The last of Jacob and Elizabeth's children was Charles Ulysses Link and the only child born in Indiana. Born on January 19, 1869, the Ulysses used as his middle name was in honor of the Union general voted in as President of the United States that year, Ulysses S. Grant.

Westward Thinking Peoples

Five months and seven days after Charles' birth, the country was joined for the first time ever by the Overland Route, a transcontinental railway linking the Central Pacific Railway coming up from Sacramento through the Sierra Nevada range and the Union Pacific which had forged west from Omaha. The nation was shrinking, and travel across it suddenly became a matter of days rather than months.

German Life in Wakarusa, Indiana
in the late 1800s

Charles Ulysses, who would be known as "Charley" or "C.U." for most of his adult life, grew up in the rural atmosphere of Indiana. The farm, on an 80-acre tract, was close to town, but not so close a wagon ride was not customary for the trip in for trading or to attend church. When Charles was 11, in 1880, he was recorded in the census information for that year along with sister Margaret, also at home. He would have little or perhaps no personal memory of the the sad times in 1872 as he was only a toddler.

In 1881, nearby Wakarusa had 400 citizens, two wagon and carriage factories, two harness shops, two drug stores, two dry good stores, one hardware and implement store, one furniture store, one grist mill, two blacksmith shops, one meat market, one hotel, one millinery store, one barber shop, one saloon, two physicians, and one veterinary surgeon. (History of Elkhart County, 1881).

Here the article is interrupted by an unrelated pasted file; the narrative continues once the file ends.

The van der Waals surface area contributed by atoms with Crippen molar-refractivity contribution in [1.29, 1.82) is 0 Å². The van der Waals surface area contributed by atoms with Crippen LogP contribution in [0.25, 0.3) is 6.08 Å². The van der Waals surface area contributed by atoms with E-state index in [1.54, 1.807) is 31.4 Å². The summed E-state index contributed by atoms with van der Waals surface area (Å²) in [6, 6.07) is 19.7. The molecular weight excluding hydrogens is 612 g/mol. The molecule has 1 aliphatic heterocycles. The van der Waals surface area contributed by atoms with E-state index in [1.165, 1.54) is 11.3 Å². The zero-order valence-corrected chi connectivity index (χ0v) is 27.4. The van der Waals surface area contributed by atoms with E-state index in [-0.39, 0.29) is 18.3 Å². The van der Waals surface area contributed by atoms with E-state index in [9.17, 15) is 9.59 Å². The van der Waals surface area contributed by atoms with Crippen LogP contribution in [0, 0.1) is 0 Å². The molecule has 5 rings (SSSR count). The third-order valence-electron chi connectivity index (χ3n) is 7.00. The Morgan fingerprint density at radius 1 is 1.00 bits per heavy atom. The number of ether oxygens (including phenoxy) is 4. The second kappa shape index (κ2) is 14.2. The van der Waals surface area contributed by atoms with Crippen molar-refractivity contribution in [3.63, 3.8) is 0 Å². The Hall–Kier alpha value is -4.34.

• Two of Jacob and Elizabeth's children, Charles, age five and Margaret, age 15, in 1874. Charles was the only Link child of his generation born in Indiana. 

Cora Chupp, a niece, was Charles' closest friend for many childhood years. She came to live with the Links when her mother, Anna Mary Chupp had died in 1872. Charles and Cora were close in age and attended Longstreet School and were both active in Holdeman Church. Cora later married as an adult and became Cora Clouse. Her father, Levi, went on to marry again and moved two counties to the west.

Although the family's Mennonite faith was an integral part of Charles' daily life, there was still room for many other activities and fun of various kinds. Edna Frances Link (Jones) remembered stories her father told of parties, singing schools, spell downs, cipher downs and debates. The Link family members were all singing enthusiasts. Charles also played the clarinet and for a time led the Wakarusa Band. His son Forest would later take up the clarinet and play in more than one band. Charles was chorister at Holdeman Mennonite for many years.

Family activities were generally set on a schedule everyone came to expect. Saturday evenings the family went to Wakarusa to do a week's worth of trading. Saturday night baths and Sunday school preparation were next on the list before the family members settled into their beds.

The first meal of each day was preceded by Bible reading and prayer. Edna Link (Jones), sister of Forest, recalled "On Sunday mornings the family drove four miles to a country church (Holdeman Mennonite) rain or shine. Father (Charles) was Sunday school superintendent and chorister for singing. There was no organ, but folks did sing," she recalled of those days while recounting some of her childhood memories during an interview with one of brother Forest's grandsons in 1977.

  • C.U. Link, at age 19.